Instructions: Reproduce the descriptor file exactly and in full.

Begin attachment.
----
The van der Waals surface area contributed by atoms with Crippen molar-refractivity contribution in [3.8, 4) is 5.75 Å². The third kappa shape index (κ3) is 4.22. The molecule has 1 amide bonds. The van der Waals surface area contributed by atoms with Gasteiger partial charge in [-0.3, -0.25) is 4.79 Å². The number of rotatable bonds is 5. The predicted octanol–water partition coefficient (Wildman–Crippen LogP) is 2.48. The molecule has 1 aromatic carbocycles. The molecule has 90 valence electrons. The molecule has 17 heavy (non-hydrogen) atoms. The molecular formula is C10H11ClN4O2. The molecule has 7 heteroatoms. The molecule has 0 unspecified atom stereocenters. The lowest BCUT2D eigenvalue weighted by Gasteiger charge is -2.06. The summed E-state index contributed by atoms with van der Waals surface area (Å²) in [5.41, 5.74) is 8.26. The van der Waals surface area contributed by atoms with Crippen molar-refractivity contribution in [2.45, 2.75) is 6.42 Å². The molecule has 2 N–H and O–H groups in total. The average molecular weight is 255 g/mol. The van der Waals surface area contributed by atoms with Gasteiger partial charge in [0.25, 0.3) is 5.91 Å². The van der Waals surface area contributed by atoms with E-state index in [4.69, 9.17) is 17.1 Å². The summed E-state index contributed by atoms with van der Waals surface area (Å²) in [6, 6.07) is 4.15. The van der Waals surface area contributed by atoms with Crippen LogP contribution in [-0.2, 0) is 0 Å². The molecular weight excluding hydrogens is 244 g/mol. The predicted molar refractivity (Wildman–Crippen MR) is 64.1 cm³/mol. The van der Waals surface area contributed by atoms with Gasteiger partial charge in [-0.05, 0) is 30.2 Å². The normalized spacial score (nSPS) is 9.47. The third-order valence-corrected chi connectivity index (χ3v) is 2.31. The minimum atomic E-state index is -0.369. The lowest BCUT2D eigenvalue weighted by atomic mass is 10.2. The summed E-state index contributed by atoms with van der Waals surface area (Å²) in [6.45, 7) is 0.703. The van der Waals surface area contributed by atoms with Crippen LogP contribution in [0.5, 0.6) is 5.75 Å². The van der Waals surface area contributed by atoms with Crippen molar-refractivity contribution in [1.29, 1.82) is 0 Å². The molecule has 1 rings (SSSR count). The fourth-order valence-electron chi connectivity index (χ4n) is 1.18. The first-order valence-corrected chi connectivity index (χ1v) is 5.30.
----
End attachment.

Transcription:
The van der Waals surface area contributed by atoms with Crippen molar-refractivity contribution in [3.8, 4) is 5.75 Å². The third kappa shape index (κ3) is 4.22. The molecule has 1 amide bonds. The van der Waals surface area contributed by atoms with Gasteiger partial charge in [-0.3, -0.25) is 4.79 Å². The number of rotatable bonds is 5. The predicted octanol–water partition coefficient (Wildman–Crippen LogP) is 2.48. The molecule has 1 aromatic carbocycles. The molecule has 90 valence electrons. The molecule has 17 heavy (non-hydrogen) atoms. The molecular formula is C10H11ClN4O2. The molecule has 7 heteroatoms. The molecule has 0 unspecified atom stereocenters. The lowest BCUT2D eigenvalue weighted by Gasteiger charge is -2.06. The summed E-state index contributed by atoms with van der Waals surface area (Å²) in [5.41, 5.74) is 8.26. The van der Waals surface area contributed by atoms with Crippen molar-refractivity contribution in [2.45, 2.75) is 6.42 Å². The molecule has 2 N–H and O–H groups in total. The average molecular weight is 255 g/mol. The van der Waals surface area contributed by atoms with Gasteiger partial charge in [0.25, 0.3) is 5.91 Å². The van der Waals surface area contributed by atoms with E-state index in [4.69, 9.17) is 17.1 Å². The summed E-state index contributed by atoms with van der Waals surface area (Å²) in [6, 6.07) is 4.15. The van der Waals surface area contributed by atoms with Crippen LogP contribution in [-0.2, 0) is 0 Å². The molecular weight excluding hydrogens is 244 g/mol. The predicted molar refractivity (Wildman–Crippen MR) is 64.1 cm³/mol. The van der Waals surface area contributed by atoms with Gasteiger partial charge in [-0.05, 0) is 30.2 Å². The normalized spacial score (nSPS) is 9.47. The third-order valence-corrected chi connectivity index (χ3v) is 2.31. The minimum atomic E-state index is -0.369. The lowest BCUT2D eigenvalue weighted by atomic mass is 10.2. The summed E-state index contributed by atoms with van der Waals surface area (Å²) in [6.45, 7) is 0.703. The van der Waals surface area contributed by atoms with Crippen LogP contribution in [0.5, 0.6) is 5.75 Å². The van der Waals surface area contributed by atoms with Crippen molar-refractivity contribution in [1.29, 1.82) is 0 Å². The molecule has 1 rings (SSSR count). The fourth-order valence-electron chi connectivity index (χ4n) is 1.18. The first-order valence-corrected chi connectivity index (χ1v) is 5.30.